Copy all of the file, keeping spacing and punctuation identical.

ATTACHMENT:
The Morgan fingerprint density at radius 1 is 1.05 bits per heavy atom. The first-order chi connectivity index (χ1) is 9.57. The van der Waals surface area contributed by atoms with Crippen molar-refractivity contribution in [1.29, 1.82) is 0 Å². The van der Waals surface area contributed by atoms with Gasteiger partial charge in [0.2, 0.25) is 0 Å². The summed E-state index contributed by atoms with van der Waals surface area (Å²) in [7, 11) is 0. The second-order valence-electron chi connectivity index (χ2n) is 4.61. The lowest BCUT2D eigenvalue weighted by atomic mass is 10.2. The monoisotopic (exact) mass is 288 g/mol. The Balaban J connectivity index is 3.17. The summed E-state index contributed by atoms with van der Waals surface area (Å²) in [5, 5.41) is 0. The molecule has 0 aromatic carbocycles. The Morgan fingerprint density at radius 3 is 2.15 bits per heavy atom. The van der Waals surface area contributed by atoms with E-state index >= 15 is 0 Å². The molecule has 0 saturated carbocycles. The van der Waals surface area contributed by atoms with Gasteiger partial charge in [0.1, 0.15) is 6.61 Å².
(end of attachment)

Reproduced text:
The Morgan fingerprint density at radius 1 is 1.05 bits per heavy atom. The first-order chi connectivity index (χ1) is 9.57. The van der Waals surface area contributed by atoms with Crippen molar-refractivity contribution in [1.29, 1.82) is 0 Å². The van der Waals surface area contributed by atoms with Gasteiger partial charge in [0.2, 0.25) is 0 Å². The summed E-state index contributed by atoms with van der Waals surface area (Å²) in [7, 11) is 0. The second-order valence-electron chi connectivity index (χ2n) is 4.61. The lowest BCUT2D eigenvalue weighted by atomic mass is 10.2. The monoisotopic (exact) mass is 288 g/mol. The Balaban J connectivity index is 3.17. The summed E-state index contributed by atoms with van der Waals surface area (Å²) in [5, 5.41) is 0. The molecule has 0 aromatic carbocycles. The Morgan fingerprint density at radius 3 is 2.15 bits per heavy atom. The van der Waals surface area contributed by atoms with E-state index >= 15 is 0 Å². The molecule has 0 saturated carbocycles. The van der Waals surface area contributed by atoms with Gasteiger partial charge in [0.1, 0.15) is 6.61 Å².